Companies that back up to tape will want to make sure that their process leverages a secure chain-of-custody to minimize the risk of being compromised– with associated fines and penalties – or an inadvertent disclosure of sensitive information.

Iron Mountain offers an Offsite Tape Vaulting service that uses the industry’s tightest security protocols for media in transit.  A well-vetted, rigorously trained Iron Mountain driver will be the only individual who handles a customer’s media as it moves between the health facility and Iron Mountain’s location. Media is scanned and the company is notified at every transition point, so they’ll always know the location and status of their tapes when they are outside of the company’s walls.

Develop a secure backup and archival strategy

With some studies citing 80% of IT managers planning to use cloud services for backups in the next five years (if they are not already using it), many analysts have predicted the demise of tape-based backups. In reality however, Healthcare IT pros have begun to realize that tape and cloud are complementary solutions rather than being an either/ or choice for backups.

Tape based backups offer low costs, a long shelf life, and the advantage of offline storage, which protects data against malware and security breaches. Cloud based storage has advantages of its own, including immediate access to backups and the ability to retrieve data from anywhere in the world.

Because cloud based data is so readily accessible, the importance of cloud security cannot be overstated. Sensitive data must be encrypted while it is in transit to or from the cloud provider, and it must also be encrypted at the storage level.  This encryption is not only necessary for keeping sensitive data safe, but is also a requirement for maintaining HIPAA compliance.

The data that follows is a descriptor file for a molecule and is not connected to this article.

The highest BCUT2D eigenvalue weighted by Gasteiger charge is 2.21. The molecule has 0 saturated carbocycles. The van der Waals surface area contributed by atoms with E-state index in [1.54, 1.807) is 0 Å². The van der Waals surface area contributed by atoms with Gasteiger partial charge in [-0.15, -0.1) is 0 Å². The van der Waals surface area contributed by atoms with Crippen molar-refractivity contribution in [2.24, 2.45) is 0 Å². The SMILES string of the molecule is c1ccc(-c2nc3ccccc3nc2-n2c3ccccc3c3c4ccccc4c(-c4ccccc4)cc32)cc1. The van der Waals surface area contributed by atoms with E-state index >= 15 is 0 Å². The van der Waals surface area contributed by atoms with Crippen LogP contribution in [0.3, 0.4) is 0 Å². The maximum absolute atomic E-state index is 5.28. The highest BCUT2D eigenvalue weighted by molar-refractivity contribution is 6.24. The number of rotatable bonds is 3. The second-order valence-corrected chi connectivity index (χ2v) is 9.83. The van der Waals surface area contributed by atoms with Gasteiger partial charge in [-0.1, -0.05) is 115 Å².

HIPAA does allow healthcare providers to use cloud storage, but data that is stored in the cloud is subject to the same security mandates as on-premise data. As such, it is essential to choose a cloud service provider that has a proven track record for maintaining data security and adhering to HIPAA standards. Iron Mountain provides secure cloud backup and archival solutions, and can also assist organizations with striking a balance between tape and cloud to help leverage both technologies in a way that delivers the greatest benefit to an organization.

Don’t go it alone

Even though there are some simple things that healthcare organizations can do to prevent security breaches and accidental data exposure, establishing comprehensive security in a regulated healthcare environment is anything but simple. One of the most effective ways to maintain security and prevent costly breaches is to work with a partner who has a track record in protecting and securing healthcare information.

Iron Mountain combines a deep understanding of the HIPAA rules, and its own experience in delivering solutions at leading healthcare institutions, to provide a highly compliant approach to archiving, backup and disaster recovery of medical information.  By employing best-practice procedures and technologies that ensure the protection of electronic patient information, Iron Mountain can provide the solutions healthcare organizations need to prepare for the “worst-case scenario” and eliminate the variety of threats faced in this digital era, with the increasing awareness and requirements surrounding the protection of health information. The company offers best practices for keeping up with ever-evolving regulations, while providing secure and compliant media management.  Find out more about Iron Mountain Healthcare Solutions.


Do you have more questions about your current Health Information and Management strategy? Read additional Knowledge Center stories on this subject, or contact Iron Mountain’s consulting services team. You’ll be connected with a knowledgeable product and services specialist who can address your information management challenges.